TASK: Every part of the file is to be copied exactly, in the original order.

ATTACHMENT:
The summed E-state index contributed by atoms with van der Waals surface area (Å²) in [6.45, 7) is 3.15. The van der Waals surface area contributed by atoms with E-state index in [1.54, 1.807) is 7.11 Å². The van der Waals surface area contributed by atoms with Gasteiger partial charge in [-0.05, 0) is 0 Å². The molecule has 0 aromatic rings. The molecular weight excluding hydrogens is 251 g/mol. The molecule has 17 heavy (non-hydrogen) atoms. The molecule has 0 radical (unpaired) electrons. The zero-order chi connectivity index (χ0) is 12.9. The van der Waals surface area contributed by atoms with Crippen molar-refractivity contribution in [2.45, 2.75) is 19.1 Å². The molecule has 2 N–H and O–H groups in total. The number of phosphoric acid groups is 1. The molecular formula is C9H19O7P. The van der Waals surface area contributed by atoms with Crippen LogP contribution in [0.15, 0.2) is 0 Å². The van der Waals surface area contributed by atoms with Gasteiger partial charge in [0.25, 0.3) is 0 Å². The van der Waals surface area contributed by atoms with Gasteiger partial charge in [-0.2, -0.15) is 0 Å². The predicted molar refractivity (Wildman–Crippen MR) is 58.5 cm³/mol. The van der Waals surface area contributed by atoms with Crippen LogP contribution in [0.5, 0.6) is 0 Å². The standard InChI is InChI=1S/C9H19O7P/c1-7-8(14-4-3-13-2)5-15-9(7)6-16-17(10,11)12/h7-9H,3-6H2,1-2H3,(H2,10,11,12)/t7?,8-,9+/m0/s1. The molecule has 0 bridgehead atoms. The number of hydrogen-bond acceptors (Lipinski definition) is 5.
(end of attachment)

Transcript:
The summed E-state index contributed by atoms with van der Waals surface area (Å²) in [6.45, 7) is 3.15. The van der Waals surface area contributed by atoms with E-state index in [1.54, 1.807) is 7.11 Å². The van der Waals surface area contributed by atoms with Gasteiger partial charge in [-0.05, 0) is 0 Å². The molecule has 0 aromatic rings. The molecular weight excluding hydrogens is 251 g/mol. The molecule has 17 heavy (non-hydrogen) atoms. The molecule has 0 radical (unpaired) electrons. The zero-order chi connectivity index (χ0) is 12.9. The van der Waals surface area contributed by atoms with Crippen molar-refractivity contribution in [2.45, 2.75) is 19.1 Å². The molecule has 2 N–H and O–H groups in total. The number of phosphoric acid groups is 1. The molecular formula is C9H19O7P. The van der Waals surface area contributed by atoms with Crippen LogP contribution in [0.15, 0.2) is 0 Å². The van der Waals surface area contributed by atoms with Gasteiger partial charge in [0.25, 0.3) is 0 Å². The van der Waals surface area contributed by atoms with Gasteiger partial charge in [-0.2, -0.15) is 0 Å². The predicted molar refractivity (Wildman–Crippen MR) is 58.5 cm³/mol. The van der Waals surface area contributed by atoms with Crippen LogP contribution in [0.5, 0.6) is 0 Å². The standard InChI is InChI=1S/C9H19O7P/c1-7-8(14-4-3-13-2)5-15-9(7)6-16-17(10,11)12/h7-9H,3-6H2,1-2H3,(H2,10,11,12)/t7?,8-,9+/m0/s1. The molecule has 0 bridgehead atoms. The number of hydrogen-bond acceptors (Lipinski definition) is 5.